Metis Scout Troupe Stands Tall!
Terence Leung For Neighbours
By Dean Bicknell, Calgary Herald March 22nd, 2007
Scouts Canada has one Calgary group that has drawn on Canada's deep-rooted multiculturalism to bond together. Although any youth or volunteer is welcomed with open arms, the Aboriginal Metis Scout Group 256 of Calgary features children with full or part Metis backgrounds.
Many of these children grow up in communities where there are not many aboriginal influences and the intent of the scout leaders is to ensure the children have a greater understanding of their ethnic origins.
"The importance of this scout group is to preserve the Metis culture, heritage and have the Metis children feel proud of who they are," says Rose Spike, the group commissioner who spearheaded the creation of the group. "Younger people may have the tendency to lean towards their friends' culture instead of their own.
"Our younger generation could get lost experiencing other traditions that's not their own. We need to encourage our children to embrace their own culture so they can share it with other Canadians and ultimately pass it on to the next generation of proud Metis people," she adds.
Spike has been organizing the formation of the group since September, 2006 and saw the fruition of her efforts when they had their first meeting in January, 2007. According to Spike, it is the only aboriginal Metis scout group in North America.
Initially, some of the children in her group were withdrawn, shy and unclear of their sense of belonging. Since then, she has seen a significant change in their
You're going to get a lot of kids who don't know what they're about with low self-esteem," says Spike, who runs a day home outside of the scout group.
"They're starting to blossom. You see the kids coming in and they're just so excited. The moms come in and say this is what their kids have been looking forward to all week
The group is split up depending on their scouting level. Despite a limited budget, Spike and her small but dependable support group are able to organize a bevy of activities to keep the children engaged.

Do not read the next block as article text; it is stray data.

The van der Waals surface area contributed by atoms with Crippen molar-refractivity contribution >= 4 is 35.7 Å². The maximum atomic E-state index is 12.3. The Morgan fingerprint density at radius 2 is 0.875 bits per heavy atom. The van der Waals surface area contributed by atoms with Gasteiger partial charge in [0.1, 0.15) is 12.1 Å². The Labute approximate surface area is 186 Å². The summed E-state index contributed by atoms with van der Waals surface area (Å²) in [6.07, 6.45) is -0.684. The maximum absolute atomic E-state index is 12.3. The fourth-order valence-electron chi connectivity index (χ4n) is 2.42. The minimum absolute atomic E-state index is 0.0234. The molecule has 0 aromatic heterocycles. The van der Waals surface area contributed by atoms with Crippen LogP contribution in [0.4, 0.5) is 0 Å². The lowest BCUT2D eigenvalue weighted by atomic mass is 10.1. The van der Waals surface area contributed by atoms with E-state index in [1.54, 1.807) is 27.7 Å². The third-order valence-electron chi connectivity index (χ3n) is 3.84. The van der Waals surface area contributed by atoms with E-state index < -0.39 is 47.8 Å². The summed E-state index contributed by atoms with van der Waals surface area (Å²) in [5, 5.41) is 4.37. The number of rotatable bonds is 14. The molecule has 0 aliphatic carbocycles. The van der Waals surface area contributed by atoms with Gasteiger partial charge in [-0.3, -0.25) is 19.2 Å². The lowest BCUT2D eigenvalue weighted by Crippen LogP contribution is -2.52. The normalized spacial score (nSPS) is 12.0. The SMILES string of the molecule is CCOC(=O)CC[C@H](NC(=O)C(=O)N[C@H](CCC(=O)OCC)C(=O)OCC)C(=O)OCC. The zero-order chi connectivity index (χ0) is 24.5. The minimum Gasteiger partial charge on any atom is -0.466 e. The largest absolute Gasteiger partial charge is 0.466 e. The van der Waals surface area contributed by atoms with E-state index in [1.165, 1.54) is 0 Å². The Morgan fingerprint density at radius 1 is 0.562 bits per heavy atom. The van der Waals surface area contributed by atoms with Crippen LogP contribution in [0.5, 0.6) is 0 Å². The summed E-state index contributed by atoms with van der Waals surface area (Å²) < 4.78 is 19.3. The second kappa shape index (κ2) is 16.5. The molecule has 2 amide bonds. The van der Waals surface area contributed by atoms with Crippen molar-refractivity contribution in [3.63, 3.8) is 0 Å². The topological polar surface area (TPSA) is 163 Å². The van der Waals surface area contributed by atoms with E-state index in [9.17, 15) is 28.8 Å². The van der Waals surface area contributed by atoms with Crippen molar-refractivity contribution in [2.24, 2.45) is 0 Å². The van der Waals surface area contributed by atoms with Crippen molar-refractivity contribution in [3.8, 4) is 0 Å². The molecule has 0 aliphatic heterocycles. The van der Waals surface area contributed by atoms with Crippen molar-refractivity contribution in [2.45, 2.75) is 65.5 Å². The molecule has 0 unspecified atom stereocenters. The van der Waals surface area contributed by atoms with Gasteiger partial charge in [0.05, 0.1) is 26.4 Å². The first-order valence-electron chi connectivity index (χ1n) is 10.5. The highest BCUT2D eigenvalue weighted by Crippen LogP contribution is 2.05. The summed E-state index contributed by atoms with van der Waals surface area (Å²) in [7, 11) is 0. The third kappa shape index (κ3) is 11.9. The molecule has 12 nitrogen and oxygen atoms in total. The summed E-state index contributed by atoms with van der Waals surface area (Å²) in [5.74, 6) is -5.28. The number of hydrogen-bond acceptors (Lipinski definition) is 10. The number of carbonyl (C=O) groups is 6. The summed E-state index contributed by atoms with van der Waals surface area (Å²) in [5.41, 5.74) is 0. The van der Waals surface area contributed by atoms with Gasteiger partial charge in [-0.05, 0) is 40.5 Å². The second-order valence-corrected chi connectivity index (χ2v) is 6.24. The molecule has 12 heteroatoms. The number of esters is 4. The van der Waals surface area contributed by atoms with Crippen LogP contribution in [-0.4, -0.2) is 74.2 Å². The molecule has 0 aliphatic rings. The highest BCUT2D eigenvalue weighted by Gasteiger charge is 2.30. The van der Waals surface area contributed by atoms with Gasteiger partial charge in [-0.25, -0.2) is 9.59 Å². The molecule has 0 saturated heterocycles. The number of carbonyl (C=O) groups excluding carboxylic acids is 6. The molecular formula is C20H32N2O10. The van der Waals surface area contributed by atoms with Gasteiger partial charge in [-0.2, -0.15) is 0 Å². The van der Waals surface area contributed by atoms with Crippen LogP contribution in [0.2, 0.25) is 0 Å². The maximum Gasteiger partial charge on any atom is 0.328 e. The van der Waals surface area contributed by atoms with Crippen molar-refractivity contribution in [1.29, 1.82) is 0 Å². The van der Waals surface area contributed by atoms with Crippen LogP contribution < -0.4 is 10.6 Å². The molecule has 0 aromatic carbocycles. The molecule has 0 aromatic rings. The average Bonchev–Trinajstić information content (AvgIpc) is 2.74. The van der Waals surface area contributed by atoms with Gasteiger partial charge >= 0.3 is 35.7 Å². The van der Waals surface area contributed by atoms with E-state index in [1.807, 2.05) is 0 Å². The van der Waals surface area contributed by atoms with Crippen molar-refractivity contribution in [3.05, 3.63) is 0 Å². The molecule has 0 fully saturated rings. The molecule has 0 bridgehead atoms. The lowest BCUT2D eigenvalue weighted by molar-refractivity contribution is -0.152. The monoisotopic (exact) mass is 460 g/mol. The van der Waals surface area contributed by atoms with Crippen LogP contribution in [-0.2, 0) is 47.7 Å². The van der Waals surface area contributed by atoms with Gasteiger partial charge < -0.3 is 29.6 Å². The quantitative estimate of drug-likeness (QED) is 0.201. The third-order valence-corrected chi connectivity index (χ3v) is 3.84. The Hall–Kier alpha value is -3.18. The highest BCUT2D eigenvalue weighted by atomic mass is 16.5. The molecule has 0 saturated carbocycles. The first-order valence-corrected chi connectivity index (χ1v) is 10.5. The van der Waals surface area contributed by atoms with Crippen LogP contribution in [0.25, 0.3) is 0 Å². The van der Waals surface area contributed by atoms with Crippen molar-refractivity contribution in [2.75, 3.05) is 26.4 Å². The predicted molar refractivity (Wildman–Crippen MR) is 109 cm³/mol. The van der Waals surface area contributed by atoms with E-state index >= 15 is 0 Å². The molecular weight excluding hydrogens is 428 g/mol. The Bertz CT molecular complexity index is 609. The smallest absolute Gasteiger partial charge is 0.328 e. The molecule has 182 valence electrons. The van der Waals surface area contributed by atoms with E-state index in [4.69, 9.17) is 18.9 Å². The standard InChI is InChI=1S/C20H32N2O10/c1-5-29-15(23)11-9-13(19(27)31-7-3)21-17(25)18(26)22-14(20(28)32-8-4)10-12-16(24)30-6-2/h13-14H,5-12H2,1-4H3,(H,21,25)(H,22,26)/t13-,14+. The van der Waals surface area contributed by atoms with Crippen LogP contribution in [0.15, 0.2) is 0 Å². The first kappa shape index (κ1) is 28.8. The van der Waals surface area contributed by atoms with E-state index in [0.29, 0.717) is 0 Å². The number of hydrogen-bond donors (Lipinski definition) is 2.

"It's wonderful. I look forward to it every week," says nine-year-old Clear Water Academy student Lauren Sentis."We've done dreamcatchers, sculptures, and a picture of a bird. My favourite part is the crafts and games. All the other kids have become my friends.
The uniqueness of Spike's scout group has gained the acclaim of the Scouts Canada community.
"I think it's tremendously exciting. In past years, it's (scouting) been seen by the public members as more of a mainstream group," says Linda Maki, Scouts Canada council commissioner."But we welcome any and all members. We live in a culturally diverse city and our mission is to make a difference in youth's lives by developing leaders of tomorrow."
All children are welcome to join the group by contacting Scouts Canada or Spike directly at 257-0493.
Canada Scolded Over Exploitation Of Indigenous People's Lands
Submitted by the Western Shoshone Defense Project
UNITED NATIONS - Canada, like the United States, is facing international scrutiny for its treatment of indigenous people. This week, (March 16th) a United Nations treaty body took the rare step of telling Canada to change its behavior on the human rights of native populations.
In a report, the UN Committee on the Elimination of Racial Discrimination (CERD) said it was concerned about complaints of exploitation of indigenous resources by corporations registered in Canada.
CERD, which is based in Geneva, told the Canadian government to take "appropriate legislative or administrative measures to prevent the acts of transnational corporations on indigenous territories."
The CERD report comes in response to a petition filed by indigenous organizations that charged private businesses from Canada were unlawfully involved in the exploitation of their lands located in the United States.
Their petition particularly focused on the situation facing the Western Shoshone, a native American tribe, whom some non-natives also refer to as "Snake Indians," although in their own language they are called Newe people
Stretching across the states of Nevada, California, Idaho, and Utah, the Shoshone lands are currently the third largest gold producing area in the world, where numerous multinational corporations are operating and many are planning to move in.
Many of these companies, which include Bravo Venture Group, Nevada Pacific Bold, Barrick Gold, Glamis Gold, Great Basin Gold, and U.S. GoldCorp, according to the complaint, are registered in Canada.
Many areas where mining is going on have been used by natives for spiritual ceremonies and cultural purposes for thousands of years. Certain areas are home to Shoshone creation stories and vital to indigenous traditions of acquiring knowledge.
"The sites where the Canadian [corporations] are operating or preparing to operate are akin to a church or mosque to us," said Carrie Dann, a Shoshone elder. "We believe we're placed here on this land as caretakers. We are responsible for the health and preservation of our lands."
Shoshone elders have repeatedly charged that the enormous amount of toxic material produced as a result of mining is causing enormous damage to the health and well being of their people and the environment.
Last year, in response to the Western Shoshone petition, CERD assailed the U.S. government for violating the tribes' rights and said Washington had run afoul of the international antiracism treaty.